Gonzales v. Raich
In the case of Gonzales v. Raich, the Supreme Court made a judgment that affected the California users of medical marijuana. Under a law the federal Controlled Substance Act, marijuana is a schedule one controlled substance, however under a 1996 state California law, marijuana is legalized for usage for people who have a prescription from a doctor for medical usage. When the federal Drug Enforcement Administration enforced the CSA by destroying one of the defendant's marijuana plants, the defendants claimed that their constitutional rights were infringed upon.
The Commerce Clause of the United States gives Congress the power to regulate commerce both legal and illegal. The federal government claimed that Drug Administration followed Congress's law when they destroyed the plants, aka federal law trumps state. The defendants in the case argued that since the plants were grown for personal use, for a person with a prescription was completely legal under California law. Since the marijuana was not involved in any interstate commerce, they reasoned the DEA could not enforce the CSA. However, unfortunately, the majority opinion of the Supreme Court thought otherwise, they argued that even if the marijuana was cultivated for personal medical use, it still somehow affects the interstate commerce of the drug, therefore the CSA case still applies.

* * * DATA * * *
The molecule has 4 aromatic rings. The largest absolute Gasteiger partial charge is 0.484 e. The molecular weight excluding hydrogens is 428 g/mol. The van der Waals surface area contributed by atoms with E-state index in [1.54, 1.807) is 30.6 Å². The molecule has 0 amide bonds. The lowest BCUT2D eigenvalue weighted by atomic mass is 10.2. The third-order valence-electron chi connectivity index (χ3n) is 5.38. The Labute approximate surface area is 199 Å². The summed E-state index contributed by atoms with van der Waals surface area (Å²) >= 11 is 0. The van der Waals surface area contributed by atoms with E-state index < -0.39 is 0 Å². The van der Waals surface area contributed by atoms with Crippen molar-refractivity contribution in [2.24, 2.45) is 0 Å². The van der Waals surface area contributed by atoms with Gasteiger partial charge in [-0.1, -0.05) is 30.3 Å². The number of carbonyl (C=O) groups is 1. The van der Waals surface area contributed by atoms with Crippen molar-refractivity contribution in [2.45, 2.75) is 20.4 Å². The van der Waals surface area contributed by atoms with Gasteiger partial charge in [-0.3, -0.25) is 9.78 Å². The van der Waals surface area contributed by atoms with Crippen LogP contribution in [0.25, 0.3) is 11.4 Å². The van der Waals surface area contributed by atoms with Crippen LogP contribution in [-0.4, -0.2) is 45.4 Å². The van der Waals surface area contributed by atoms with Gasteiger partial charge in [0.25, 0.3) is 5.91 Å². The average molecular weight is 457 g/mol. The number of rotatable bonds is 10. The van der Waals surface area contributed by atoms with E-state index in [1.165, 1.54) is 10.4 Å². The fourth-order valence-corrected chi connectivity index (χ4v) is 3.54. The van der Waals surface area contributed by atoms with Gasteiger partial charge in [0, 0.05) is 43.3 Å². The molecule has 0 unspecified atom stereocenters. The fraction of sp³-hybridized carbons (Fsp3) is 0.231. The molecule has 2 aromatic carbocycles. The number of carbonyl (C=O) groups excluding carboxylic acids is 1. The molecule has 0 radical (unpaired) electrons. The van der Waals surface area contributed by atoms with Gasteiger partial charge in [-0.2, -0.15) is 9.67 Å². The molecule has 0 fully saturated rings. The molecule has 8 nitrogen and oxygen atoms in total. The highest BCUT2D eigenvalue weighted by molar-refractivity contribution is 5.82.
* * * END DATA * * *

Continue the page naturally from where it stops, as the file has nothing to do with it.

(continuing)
The majority opinion used the precedents from the case NLRB v. Jones & Laughlin Steel Corp. as well as others in their ruling. According to the case, Congress cannot only directly regulate interstate commerce, but can also regulate activities that would "substantially affect" interstate commerce, a significant expansion of federal power. The court also cited a previous precedent from the case of Wickard v. Filburn, where the court decided that Congress can regulate any local activities, even non-commercial activities, if they substantially effect interstate commerce. The defendants on the other hand,...
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